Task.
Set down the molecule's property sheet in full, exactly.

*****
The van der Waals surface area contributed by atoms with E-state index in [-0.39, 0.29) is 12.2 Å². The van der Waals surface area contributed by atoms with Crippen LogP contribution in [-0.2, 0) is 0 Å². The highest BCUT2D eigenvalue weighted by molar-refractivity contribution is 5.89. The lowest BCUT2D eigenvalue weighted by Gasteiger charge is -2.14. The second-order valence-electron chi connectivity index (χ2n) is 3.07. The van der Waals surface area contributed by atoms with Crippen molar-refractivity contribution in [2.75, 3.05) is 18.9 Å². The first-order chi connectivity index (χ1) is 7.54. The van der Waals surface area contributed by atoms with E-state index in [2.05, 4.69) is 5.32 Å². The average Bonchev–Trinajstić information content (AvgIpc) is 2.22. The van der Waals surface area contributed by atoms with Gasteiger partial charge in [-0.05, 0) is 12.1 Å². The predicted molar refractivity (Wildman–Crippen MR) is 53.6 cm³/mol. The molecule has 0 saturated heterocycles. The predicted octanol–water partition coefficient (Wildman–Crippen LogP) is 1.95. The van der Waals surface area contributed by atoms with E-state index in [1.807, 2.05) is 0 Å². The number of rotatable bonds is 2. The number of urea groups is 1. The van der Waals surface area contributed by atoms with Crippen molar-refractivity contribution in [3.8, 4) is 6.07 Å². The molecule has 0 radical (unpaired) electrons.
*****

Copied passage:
The van der Waals surface area contributed by atoms with E-state index in [-0.39, 0.29) is 12.2 Å². The van der Waals surface area contributed by atoms with Crippen LogP contribution in [-0.2, 0) is 0 Å². The highest BCUT2D eigenvalue weighted by molar-refractivity contribution is 5.89. The lowest BCUT2D eigenvalue weighted by Gasteiger charge is -2.14. The second-order valence-electron chi connectivity index (χ2n) is 3.07. The van der Waals surface area contributed by atoms with Crippen molar-refractivity contribution in [2.75, 3.05) is 18.9 Å². The first-order chi connectivity index (χ1) is 7.54. The van der Waals surface area contributed by atoms with E-state index in [2.05, 4.69) is 5.32 Å². The average Bonchev–Trinajstić information content (AvgIpc) is 2.22. The van der Waals surface area contributed by atoms with Gasteiger partial charge in [-0.05, 0) is 12.1 Å². The predicted molar refractivity (Wildman–Crippen MR) is 53.6 cm³/mol. The molecule has 0 saturated heterocycles. The predicted octanol–water partition coefficient (Wildman–Crippen LogP) is 1.95. The van der Waals surface area contributed by atoms with E-state index in [1.807, 2.05) is 0 Å². The number of rotatable bonds is 2. The number of urea groups is 1. The van der Waals surface area contributed by atoms with Crippen molar-refractivity contribution in [3.8, 4) is 6.07 Å². The molecule has 0 radical (unpaired) electrons.